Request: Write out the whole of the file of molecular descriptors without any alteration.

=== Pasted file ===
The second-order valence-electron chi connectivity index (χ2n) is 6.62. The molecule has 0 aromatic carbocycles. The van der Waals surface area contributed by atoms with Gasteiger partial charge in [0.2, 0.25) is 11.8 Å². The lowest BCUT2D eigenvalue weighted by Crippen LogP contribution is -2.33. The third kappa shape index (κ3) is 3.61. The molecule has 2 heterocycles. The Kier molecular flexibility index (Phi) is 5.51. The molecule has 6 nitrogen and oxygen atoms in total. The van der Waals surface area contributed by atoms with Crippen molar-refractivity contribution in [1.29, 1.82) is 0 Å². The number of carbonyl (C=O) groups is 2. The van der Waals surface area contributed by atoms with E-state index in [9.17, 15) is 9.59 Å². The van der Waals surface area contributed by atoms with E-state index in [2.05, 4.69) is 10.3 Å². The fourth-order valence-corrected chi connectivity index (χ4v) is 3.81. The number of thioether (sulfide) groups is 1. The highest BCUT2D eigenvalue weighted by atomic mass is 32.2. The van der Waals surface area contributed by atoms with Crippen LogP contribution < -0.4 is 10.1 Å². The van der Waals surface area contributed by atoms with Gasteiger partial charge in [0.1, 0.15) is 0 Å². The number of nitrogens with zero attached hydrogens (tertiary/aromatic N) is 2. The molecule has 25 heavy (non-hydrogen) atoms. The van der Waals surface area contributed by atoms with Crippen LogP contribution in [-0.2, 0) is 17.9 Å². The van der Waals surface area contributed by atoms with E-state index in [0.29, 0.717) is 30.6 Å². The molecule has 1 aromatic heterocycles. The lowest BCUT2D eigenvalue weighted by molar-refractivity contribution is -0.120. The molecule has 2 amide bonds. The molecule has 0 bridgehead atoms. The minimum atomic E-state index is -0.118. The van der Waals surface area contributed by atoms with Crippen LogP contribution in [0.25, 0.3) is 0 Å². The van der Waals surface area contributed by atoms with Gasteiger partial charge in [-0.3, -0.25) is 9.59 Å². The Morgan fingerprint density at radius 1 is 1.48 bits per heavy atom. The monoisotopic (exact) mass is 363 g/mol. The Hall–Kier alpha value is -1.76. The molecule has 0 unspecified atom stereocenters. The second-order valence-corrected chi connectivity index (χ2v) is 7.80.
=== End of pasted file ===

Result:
The second-order valence-electron chi connectivity index (χ2n) is 6.62. The molecule has 0 aromatic carbocycles. The van der Waals surface area contributed by atoms with Gasteiger partial charge in [0.2, 0.25) is 11.8 Å². The lowest BCUT2D eigenvalue weighted by Crippen LogP contribution is -2.33. The third kappa shape index (κ3) is 3.61. The molecule has 2 heterocycles. The Kier molecular flexibility index (Phi) is 5.51. The molecule has 6 nitrogen and oxygen atoms in total. The van der Waals surface area contributed by atoms with Crippen molar-refractivity contribution in [1.29, 1.82) is 0 Å². The number of carbonyl (C=O) groups is 2. The van der Waals surface area contributed by atoms with E-state index in [9.17, 15) is 9.59 Å². The van der Waals surface area contributed by atoms with E-state index in [2.05, 4.69) is 10.3 Å². The fourth-order valence-corrected chi connectivity index (χ4v) is 3.81. The number of thioether (sulfide) groups is 1. The highest BCUT2D eigenvalue weighted by atomic mass is 32.2. The van der Waals surface area contributed by atoms with Crippen LogP contribution < -0.4 is 10.1 Å². The van der Waals surface area contributed by atoms with Gasteiger partial charge in [0.1, 0.15) is 0 Å². The number of nitrogens with zero attached hydrogens (tertiary/aromatic N) is 2. The molecule has 25 heavy (non-hydrogen) atoms. The van der Waals surface area contributed by atoms with Crippen LogP contribution in [-0.2, 0) is 17.9 Å². The van der Waals surface area contributed by atoms with E-state index in [0.29, 0.717) is 30.6 Å². The molecule has 1 aromatic heterocycles. The lowest BCUT2D eigenvalue weighted by molar-refractivity contribution is -0.120. The molecule has 2 amide bonds. The molecule has 0 bridgehead atoms. The minimum atomic E-state index is -0.118. The van der Waals surface area contributed by atoms with Crippen LogP contribution in [0.25, 0.3) is 0 Å². The van der Waals surface area contributed by atoms with Gasteiger partial charge in [-0.3, -0.25) is 9.59 Å². The Morgan fingerprint density at radius 1 is 1.48 bits per heavy atom. The monoisotopic (exact) mass is 363 g/mol. The Hall–Kier alpha value is -1.76. The molecule has 0 unspecified atom stereocenters. The second-order valence-corrected chi connectivity index (χ2v) is 7.80.